Love it or hate it, Halloween is often a special time in every kid's calendar.
They get to do everything their parents usually tell them not to do. Roam the streets, talk to strangers, eat lots of lollies and get dressed up in scary outfits.
For those of us who grew up without the ritual, it can all seem a bit pointless, but for modern-day children who have been brought up on a diet of American sitcoms and movies, Halloween is often a bigger deal than Christmas.
In communities like Windang, Halloween is also a community occasion. Those who get involve get a buzz from catching up with neighbours on the street, and many get joy from giving out lollies to little ones.
So, to hear that kids' trick-or-treat bags have been spiked with poison fills us with a sense of despair. How did it get to this, where an innocent event is turned into a potential serious health risk?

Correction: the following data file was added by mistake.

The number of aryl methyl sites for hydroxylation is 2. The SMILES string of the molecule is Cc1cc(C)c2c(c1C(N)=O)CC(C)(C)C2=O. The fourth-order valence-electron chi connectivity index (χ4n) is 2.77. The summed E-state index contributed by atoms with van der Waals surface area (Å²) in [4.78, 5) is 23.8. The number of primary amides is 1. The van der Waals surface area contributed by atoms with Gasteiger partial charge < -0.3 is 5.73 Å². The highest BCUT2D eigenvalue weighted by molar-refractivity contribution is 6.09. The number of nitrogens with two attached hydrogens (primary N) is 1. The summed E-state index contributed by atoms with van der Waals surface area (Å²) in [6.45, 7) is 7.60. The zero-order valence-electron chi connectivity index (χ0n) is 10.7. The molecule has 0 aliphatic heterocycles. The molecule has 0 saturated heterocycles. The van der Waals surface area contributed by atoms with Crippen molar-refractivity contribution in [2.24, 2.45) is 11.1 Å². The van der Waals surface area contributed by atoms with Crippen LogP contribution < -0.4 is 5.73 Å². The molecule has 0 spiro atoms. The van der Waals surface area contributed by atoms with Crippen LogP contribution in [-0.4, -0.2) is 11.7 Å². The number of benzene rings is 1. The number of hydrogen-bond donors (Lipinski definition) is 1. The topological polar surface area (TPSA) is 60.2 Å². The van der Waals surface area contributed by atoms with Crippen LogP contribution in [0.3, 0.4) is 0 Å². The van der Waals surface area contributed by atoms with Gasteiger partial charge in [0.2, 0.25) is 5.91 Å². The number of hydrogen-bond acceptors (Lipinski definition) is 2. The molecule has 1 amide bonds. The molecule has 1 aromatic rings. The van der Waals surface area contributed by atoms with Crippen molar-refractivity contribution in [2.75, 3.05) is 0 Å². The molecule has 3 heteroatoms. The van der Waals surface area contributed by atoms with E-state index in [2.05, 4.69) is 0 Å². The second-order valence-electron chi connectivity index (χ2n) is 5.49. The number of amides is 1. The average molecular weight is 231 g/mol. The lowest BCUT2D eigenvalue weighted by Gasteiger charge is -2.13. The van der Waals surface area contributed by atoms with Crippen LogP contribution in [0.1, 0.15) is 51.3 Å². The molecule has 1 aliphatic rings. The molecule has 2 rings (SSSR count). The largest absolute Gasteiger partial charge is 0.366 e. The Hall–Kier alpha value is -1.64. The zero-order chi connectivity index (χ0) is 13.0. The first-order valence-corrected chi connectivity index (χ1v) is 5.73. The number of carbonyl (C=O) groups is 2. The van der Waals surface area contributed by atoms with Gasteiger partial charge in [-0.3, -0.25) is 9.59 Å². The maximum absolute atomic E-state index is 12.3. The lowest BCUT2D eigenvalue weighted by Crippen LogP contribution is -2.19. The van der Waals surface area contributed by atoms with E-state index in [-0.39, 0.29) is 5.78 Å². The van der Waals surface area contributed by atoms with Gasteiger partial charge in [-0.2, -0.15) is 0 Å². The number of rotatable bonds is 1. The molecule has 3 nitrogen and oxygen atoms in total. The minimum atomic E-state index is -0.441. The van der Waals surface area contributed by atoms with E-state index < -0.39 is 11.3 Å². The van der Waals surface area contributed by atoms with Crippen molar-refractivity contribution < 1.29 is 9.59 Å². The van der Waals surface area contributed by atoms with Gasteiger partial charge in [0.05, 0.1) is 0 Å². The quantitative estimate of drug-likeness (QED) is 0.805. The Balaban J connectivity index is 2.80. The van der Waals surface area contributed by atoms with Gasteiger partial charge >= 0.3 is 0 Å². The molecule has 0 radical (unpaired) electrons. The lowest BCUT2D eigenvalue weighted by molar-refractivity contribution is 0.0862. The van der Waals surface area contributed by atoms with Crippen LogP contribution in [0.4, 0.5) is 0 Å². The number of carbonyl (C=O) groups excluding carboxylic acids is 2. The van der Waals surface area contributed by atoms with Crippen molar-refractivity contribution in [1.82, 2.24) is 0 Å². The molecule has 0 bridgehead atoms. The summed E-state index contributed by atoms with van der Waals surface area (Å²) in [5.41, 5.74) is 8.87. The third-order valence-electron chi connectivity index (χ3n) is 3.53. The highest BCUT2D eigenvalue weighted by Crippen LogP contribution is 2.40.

Of course, this could just be a random one-off incident, an innocent mistake, or a misguided prank. The police will investigate, and hopefully, we'll get some answers.
In the meantime, parents are frantically checking their children's Halloween haul - or what's left of it.
And during an age where lollies are individually wrapped and, in the case of Toxic Waste, the packaging is designed to look dangerous, there's a real risk of confusion when real poison is added to the mix, particularly when you trust your neighbours.
Let's hope this never happens again.
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